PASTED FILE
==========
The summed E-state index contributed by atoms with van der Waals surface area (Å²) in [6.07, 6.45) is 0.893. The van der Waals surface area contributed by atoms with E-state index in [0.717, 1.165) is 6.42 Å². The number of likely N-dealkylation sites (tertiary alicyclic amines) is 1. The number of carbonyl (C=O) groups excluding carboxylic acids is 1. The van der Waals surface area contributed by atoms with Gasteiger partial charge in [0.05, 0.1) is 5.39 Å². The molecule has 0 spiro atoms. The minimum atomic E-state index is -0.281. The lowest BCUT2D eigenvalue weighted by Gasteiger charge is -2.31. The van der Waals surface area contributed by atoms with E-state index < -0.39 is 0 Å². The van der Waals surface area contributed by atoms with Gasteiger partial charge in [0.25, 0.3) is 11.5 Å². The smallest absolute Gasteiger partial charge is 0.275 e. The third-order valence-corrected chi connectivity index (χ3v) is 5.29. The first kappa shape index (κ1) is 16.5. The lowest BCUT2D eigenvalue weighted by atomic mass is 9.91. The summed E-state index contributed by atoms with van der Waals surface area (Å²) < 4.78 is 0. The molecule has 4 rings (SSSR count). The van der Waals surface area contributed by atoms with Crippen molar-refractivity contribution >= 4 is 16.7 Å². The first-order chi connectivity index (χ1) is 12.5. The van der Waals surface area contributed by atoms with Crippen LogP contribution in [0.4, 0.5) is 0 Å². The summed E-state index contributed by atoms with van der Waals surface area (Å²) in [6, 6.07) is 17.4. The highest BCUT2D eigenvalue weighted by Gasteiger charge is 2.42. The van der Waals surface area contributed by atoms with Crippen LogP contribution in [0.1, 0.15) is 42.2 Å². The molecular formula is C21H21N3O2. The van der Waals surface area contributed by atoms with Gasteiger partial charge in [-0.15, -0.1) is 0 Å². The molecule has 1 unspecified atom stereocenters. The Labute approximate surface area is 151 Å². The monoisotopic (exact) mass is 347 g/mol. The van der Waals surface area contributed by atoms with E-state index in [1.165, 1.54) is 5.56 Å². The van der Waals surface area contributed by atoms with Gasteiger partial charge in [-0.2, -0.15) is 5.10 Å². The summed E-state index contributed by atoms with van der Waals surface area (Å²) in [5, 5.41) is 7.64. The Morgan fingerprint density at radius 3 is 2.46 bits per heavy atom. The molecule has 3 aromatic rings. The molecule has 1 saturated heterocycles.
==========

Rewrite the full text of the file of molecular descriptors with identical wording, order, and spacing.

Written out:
The summed E-state index contributed by atoms with van der Waals surface area (Å²) in [6.07, 6.45) is 0.893. The van der Waals surface area contributed by atoms with E-state index in [0.717, 1.165) is 6.42 Å². The number of likely N-dealkylation sites (tertiary alicyclic amines) is 1. The number of carbonyl (C=O) groups excluding carboxylic acids is 1. The van der Waals surface area contributed by atoms with Gasteiger partial charge in [0.05, 0.1) is 5.39 Å². The molecule has 0 spiro atoms. The minimum atomic E-state index is -0.281. The lowest BCUT2D eigenvalue weighted by Gasteiger charge is -2.31. The van der Waals surface area contributed by atoms with E-state index < -0.39 is 0 Å². The van der Waals surface area contributed by atoms with Gasteiger partial charge in [0.25, 0.3) is 11.5 Å². The smallest absolute Gasteiger partial charge is 0.275 e. The third-order valence-corrected chi connectivity index (χ3v) is 5.29. The first kappa shape index (κ1) is 16.5. The lowest BCUT2D eigenvalue weighted by atomic mass is 9.91. The summed E-state index contributed by atoms with van der Waals surface area (Å²) < 4.78 is 0. The molecule has 4 rings (SSSR count). The van der Waals surface area contributed by atoms with Crippen molar-refractivity contribution >= 4 is 16.7 Å². The first-order chi connectivity index (χ1) is 12.5. The van der Waals surface area contributed by atoms with Crippen LogP contribution in [0.4, 0.5) is 0 Å². The summed E-state index contributed by atoms with van der Waals surface area (Å²) in [6, 6.07) is 17.4. The highest BCUT2D eigenvalue weighted by Gasteiger charge is 2.42. The van der Waals surface area contributed by atoms with Crippen LogP contribution in [0.1, 0.15) is 42.2 Å². The molecular formula is C21H21N3O2. The van der Waals surface area contributed by atoms with Gasteiger partial charge in [-0.15, -0.1) is 0 Å². The molecule has 1 unspecified atom stereocenters. The Labute approximate surface area is 151 Å². The monoisotopic (exact) mass is 347 g/mol. The van der Waals surface area contributed by atoms with E-state index in [1.165, 1.54) is 5.56 Å². The van der Waals surface area contributed by atoms with Gasteiger partial charge in [-0.2, -0.15) is 5.10 Å². The summed E-state index contributed by atoms with van der Waals surface area (Å²) in [5, 5.41) is 7.64. The Morgan fingerprint density at radius 3 is 2.46 bits per heavy atom. The molecule has 3 aromatic rings. The molecule has 1 saturated heterocycles.